This is the start of both Broadcast Signal Intrusion (2016) and Broadcast Signal Intrusion (2021), the latter of which I screened at SXSW. It was more than just among my least favorites of the festival, it was the absolute clunker that I have little kind to say about. But that only made me more curious about the short it was based on — a mystery that led me to something much darker and more interesting than the feature film. Perhaps it’s strange or uncouth to spend a review comparing a short film to its longer one, but I think it actually highlights the impact a short film can make, and the disastrous ways a lengthened version can hobble it.
Where the feature film is all DePalma ripoffs and stilted dialogue, the short flexes its runtime into something deeper, the way the absolute pain of a splinter belies such a tiny wound. Almost immediately the title snaps into focus, James’ recurring dream its own intrusion on his life and our own sense of safety. It’s foreboding and stylized, but it cuts right to the heart of the matter. As a bass groans deep in the background we see the day to day — mostly wordlessly, but instantly recognizably: This man isn’t just in a dark room he’s in a dark place. As we cut between his monotonous work life and even his return home, the camera serves dual purposes, a witness or an intruder; a warning for him, and maybe a warning for us as well.
The full-length film is dedicated to making James’ life a conspiracy, something that can be solved; some of its strongest scenes come from chasing these rabbit holes down — basements and confrontations that feel foreboding and claustrophobic. But by making James’ life, grief, and curiousity the subject of a Mystery Box exercise, it robs the impact that was laced into every ounce of Broadcast Signal Intrusion as a short film. The short toys with how mental health feels at once like something that could be solved with the right trigger, and a storm you can merely weather. It’s simultaneously an issue you’re working through with talking and also not taking so seriously that it swallows you whole. James’ problem is that he can’t see any of the intrusions to his life as simply what they are. Again the wordlessness shores up the short where the feature film is handicapped by over explaining every key detail; despite each ounce of dialogue pointing James in one direction or another, the uneasy void that is the silence of his work sucks up and distracts his attention (as well, at times, like the audiences’).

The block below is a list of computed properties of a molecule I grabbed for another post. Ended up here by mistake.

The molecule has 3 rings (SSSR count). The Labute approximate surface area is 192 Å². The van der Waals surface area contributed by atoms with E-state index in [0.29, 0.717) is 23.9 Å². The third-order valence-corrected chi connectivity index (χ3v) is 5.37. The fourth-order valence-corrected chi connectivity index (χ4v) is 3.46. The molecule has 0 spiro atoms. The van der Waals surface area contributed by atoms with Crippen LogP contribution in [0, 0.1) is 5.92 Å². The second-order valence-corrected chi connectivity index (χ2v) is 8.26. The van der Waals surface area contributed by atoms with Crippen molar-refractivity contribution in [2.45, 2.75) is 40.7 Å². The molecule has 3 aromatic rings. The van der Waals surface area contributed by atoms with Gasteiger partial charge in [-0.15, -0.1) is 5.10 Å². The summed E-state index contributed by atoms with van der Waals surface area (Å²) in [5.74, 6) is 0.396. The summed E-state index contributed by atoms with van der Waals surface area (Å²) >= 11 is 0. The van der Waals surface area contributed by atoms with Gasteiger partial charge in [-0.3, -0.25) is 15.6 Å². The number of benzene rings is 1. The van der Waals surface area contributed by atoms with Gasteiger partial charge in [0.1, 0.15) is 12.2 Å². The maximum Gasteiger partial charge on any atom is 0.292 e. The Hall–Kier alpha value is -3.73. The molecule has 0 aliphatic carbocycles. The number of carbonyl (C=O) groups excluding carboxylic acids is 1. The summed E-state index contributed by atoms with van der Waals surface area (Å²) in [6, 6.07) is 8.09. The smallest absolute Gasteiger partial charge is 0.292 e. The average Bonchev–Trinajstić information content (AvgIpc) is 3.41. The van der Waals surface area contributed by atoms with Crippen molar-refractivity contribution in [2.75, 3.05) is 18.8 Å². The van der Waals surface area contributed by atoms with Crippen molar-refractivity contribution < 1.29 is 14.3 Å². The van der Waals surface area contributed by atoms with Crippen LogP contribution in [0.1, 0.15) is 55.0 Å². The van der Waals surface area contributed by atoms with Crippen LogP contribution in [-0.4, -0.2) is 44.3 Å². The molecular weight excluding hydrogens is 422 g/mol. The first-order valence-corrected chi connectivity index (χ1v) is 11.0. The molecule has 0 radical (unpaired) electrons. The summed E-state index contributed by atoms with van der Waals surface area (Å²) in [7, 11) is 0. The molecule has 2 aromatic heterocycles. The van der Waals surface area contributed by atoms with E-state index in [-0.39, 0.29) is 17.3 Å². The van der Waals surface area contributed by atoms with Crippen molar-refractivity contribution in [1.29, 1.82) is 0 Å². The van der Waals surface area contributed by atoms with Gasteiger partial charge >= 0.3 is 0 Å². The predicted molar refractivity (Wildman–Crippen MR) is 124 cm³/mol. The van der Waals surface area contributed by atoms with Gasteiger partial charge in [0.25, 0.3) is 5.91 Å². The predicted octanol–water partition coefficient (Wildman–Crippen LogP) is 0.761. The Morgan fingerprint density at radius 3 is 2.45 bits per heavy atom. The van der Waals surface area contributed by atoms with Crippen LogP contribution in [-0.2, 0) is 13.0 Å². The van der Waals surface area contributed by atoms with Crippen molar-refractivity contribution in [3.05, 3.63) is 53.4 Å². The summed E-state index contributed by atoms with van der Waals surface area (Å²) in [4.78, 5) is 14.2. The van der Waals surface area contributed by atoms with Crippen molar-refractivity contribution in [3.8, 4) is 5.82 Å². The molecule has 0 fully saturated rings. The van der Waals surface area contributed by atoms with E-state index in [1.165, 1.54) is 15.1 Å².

The 2021 movie gussies up the story and stuffs it to the brim with twists, turns, and Blow Out homages. But what it misses in all that is the sad truth at the center of grief and trauma, something the short cuts right to the quick of: Sometimes there’s nothing new to learn, no great mystery to solve. Often the only thing you’re left with is a lesson you didn’t need to be taught in the first place.
To see a short film that feels so clearly driven to a single conclusion morphed into something new is a strange exercise, but a fun one, as a film fan. It highlights just how differently a viewer can walk away with an experience from the person sitting next to them. 2016’s short is a meditation on grief driving you absolutely mad, poisoning you to read your suffering as part of a greater whole rather than just something that does not, will never make sense and fit perfectly into your life. Maybe, like James, the people who adapted the short into a misbegotten mess could’ve focused more on the answer staring them in the face.
Assorted Internet Detritus
CATE: Bennifer has never been lowkey, whatever happened to Ellen Degeneres?, the master’s tools will never dismantle the master’s house— not even on TV, on getting too old for the internet, the inherent rebellious nature of wine moms, thick thighs save lives, and crocs are still ugly.
ZOSHA: An oral history of Tom Holland’s iconic Lip Sync Battle performance. (At least watch the video!) The messiness of seeing yourself for the first time on-screen in Friends of all things. Fixing Marvel’s villain problem. Bill Gates is getting divorced and also hampering the COVID-19 vaccine distribution.
Next week, we march closer towards death. Jk, it’ll be more movies. If you’re just finding this newsletter, do us a favour and smash that subscribe button. If you’re already a loyal reader, tell a friend. Thanks for sticking with us. Love you! Mean it!